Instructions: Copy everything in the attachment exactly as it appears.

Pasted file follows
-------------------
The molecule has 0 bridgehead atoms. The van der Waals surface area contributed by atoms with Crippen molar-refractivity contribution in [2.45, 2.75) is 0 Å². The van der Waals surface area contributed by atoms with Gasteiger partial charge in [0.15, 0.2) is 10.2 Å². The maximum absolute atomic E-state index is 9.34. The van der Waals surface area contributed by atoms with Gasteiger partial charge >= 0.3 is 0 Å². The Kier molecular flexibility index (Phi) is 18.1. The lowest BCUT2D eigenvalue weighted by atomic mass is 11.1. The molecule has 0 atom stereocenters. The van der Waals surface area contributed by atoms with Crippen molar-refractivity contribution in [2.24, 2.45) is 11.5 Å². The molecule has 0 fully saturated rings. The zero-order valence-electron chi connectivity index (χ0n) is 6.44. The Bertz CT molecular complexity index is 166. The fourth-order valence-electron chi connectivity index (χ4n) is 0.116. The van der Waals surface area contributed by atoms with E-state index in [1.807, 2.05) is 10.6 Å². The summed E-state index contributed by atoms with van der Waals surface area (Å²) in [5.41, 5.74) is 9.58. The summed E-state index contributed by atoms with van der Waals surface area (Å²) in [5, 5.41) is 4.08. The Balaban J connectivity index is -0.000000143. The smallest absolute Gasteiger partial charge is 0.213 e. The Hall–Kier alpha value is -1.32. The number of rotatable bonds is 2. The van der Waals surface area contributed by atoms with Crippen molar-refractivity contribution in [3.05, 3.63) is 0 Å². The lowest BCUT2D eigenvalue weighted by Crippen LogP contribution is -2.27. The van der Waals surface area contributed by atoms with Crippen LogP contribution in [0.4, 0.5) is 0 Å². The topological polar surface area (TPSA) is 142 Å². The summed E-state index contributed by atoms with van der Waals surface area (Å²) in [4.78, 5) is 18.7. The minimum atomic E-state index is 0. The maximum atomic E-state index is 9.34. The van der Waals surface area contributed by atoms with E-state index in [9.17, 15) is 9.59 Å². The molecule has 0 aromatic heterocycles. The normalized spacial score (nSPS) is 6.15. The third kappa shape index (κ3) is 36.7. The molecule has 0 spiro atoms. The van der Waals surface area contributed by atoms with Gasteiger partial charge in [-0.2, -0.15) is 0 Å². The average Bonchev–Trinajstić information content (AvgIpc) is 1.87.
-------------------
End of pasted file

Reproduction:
The molecule has 0 bridgehead atoms. The van der Waals surface area contributed by atoms with Crippen molar-refractivity contribution in [2.45, 2.75) is 0 Å². The van der Waals surface area contributed by atoms with Gasteiger partial charge in [0.15, 0.2) is 10.2 Å². The maximum absolute atomic E-state index is 9.34. The van der Waals surface area contributed by atoms with Gasteiger partial charge >= 0.3 is 0 Å². The Kier molecular flexibility index (Phi) is 18.1. The lowest BCUT2D eigenvalue weighted by atomic mass is 11.1. The molecule has 0 atom stereocenters. The van der Waals surface area contributed by atoms with Crippen molar-refractivity contribution in [2.24, 2.45) is 11.5 Å². The molecule has 0 fully saturated rings. The zero-order valence-electron chi connectivity index (χ0n) is 6.44. The Bertz CT molecular complexity index is 166. The fourth-order valence-electron chi connectivity index (χ4n) is 0.116. The van der Waals surface area contributed by atoms with E-state index in [1.807, 2.05) is 10.6 Å². The summed E-state index contributed by atoms with van der Waals surface area (Å²) in [5.41, 5.74) is 9.58. The summed E-state index contributed by atoms with van der Waals surface area (Å²) in [5, 5.41) is 4.08. The Balaban J connectivity index is -0.000000143. The smallest absolute Gasteiger partial charge is 0.213 e. The Hall–Kier alpha value is -1.32. The number of rotatable bonds is 2. The van der Waals surface area contributed by atoms with Crippen molar-refractivity contribution in [3.05, 3.63) is 0 Å². The lowest BCUT2D eigenvalue weighted by Crippen LogP contribution is -2.27. The van der Waals surface area contributed by atoms with Crippen LogP contribution in [0.4, 0.5) is 0 Å². The topological polar surface area (TPSA) is 142 Å². The summed E-state index contributed by atoms with van der Waals surface area (Å²) in [4.78, 5) is 18.7. The minimum atomic E-state index is 0. The maximum atomic E-state index is 9.34. The van der Waals surface area contributed by atoms with E-state index in [9.17, 15) is 9.59 Å². The molecule has 0 aromatic heterocycles. The normalized spacial score (nSPS) is 6.15. The third kappa shape index (κ3) is 36.7. The molecule has 0 spiro atoms. The van der Waals surface area contributed by atoms with Gasteiger partial charge in [-0.2, -0.15) is 0 Å². The average Bonchev–Trinajstić information content (AvgIpc) is 1.87.